Sen. Hawley suggests Netflix defend controversial 'Cuties' film before Congress
Outrage over its controversial scenes caused the hashtag #CancelNetflix to trend on social media
Sen. Josh Hawley, R-Mo., informally invited Netflix to discuss its controversial "Cuties" film "before Congress" in a Thursday tweet.
Hawley's suggestion came in response to a Twitter post about Netflix's defense of the film, which the streaming service described as award-winning and characterized as a "social commentary against the sexualization of young children."
"Great," Hawley wrote in a tweet. "Maybe Netflix would like to come talk this over before Congress."
"Cuties," directed by Maïmouna Doucouré, is a 2020 coming-of-age film with close-up shots of young girls dancing suggestively in scanty outfits.
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Outrage over the film and its controversial scenes caused the hashtag #CancelNetflix to trend on social media on Thursday, with users calling on others to boycott the streaming service in protest.
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A Netflix spokeswoman told Fox News the film is a "powerful story about the pressure young girls face on social media and from society more generally growing up – and we’d encourage anyone who cares about these important issues to watch the movie."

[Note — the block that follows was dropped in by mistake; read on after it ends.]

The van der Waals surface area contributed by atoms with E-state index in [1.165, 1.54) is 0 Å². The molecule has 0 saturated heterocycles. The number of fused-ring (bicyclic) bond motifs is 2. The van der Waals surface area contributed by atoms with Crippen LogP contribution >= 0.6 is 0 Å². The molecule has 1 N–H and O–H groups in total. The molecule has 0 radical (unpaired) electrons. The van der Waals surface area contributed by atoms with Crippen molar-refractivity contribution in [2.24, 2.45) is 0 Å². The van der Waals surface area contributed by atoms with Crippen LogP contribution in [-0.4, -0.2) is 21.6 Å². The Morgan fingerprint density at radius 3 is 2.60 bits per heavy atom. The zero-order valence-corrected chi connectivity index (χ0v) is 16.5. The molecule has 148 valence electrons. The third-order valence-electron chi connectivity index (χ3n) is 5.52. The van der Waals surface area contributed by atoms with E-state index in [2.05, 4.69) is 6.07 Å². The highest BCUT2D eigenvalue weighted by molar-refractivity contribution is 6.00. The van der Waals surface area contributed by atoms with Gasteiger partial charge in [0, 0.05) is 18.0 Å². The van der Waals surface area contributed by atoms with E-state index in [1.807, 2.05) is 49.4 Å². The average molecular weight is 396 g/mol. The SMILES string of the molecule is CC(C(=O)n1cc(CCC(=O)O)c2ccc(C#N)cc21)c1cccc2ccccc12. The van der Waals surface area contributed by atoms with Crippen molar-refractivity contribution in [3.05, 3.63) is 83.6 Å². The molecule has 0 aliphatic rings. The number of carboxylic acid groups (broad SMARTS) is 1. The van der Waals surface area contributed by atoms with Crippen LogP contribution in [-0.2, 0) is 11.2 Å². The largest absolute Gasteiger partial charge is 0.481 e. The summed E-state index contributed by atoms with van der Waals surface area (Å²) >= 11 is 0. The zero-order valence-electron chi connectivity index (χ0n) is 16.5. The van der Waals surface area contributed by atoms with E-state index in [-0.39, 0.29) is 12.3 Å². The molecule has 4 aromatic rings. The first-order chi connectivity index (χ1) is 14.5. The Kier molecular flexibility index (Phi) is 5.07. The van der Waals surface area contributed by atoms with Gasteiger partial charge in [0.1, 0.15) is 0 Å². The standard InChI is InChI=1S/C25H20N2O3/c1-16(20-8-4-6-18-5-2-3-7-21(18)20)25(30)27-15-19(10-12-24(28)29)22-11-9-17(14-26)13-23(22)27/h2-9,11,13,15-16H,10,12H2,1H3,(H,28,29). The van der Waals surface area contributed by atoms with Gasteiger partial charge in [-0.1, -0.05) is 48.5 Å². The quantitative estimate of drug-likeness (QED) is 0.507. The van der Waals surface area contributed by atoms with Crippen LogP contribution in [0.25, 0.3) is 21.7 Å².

Netflix previously apologized for "inappropriate artwork" the company used for the "Cuties" movie poster, which sparked criticism on social media in August.
The artwork "was not OK, nor was it representative of this French film which premiered at Sundance," Netflix said at the time. "We’ve now updated the pictures and description."
More than 360,000 people have signed a petition to have "Cuties" removed from Netflix.
Doucouré told entertainment magazine Deadline that death threats were made against her after Netflix's movie poster for "Cuties" went viral.
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"I received numerous attacks on my character from people who had not seen the film," she added, "who thought I was actually making a film that was apologetic about hypersexualization of children."
The French-Senegalese director added that the movie is her "personal story, as well as the story of many children who have to navigate between a liberal western culture and a conservative culture at home."
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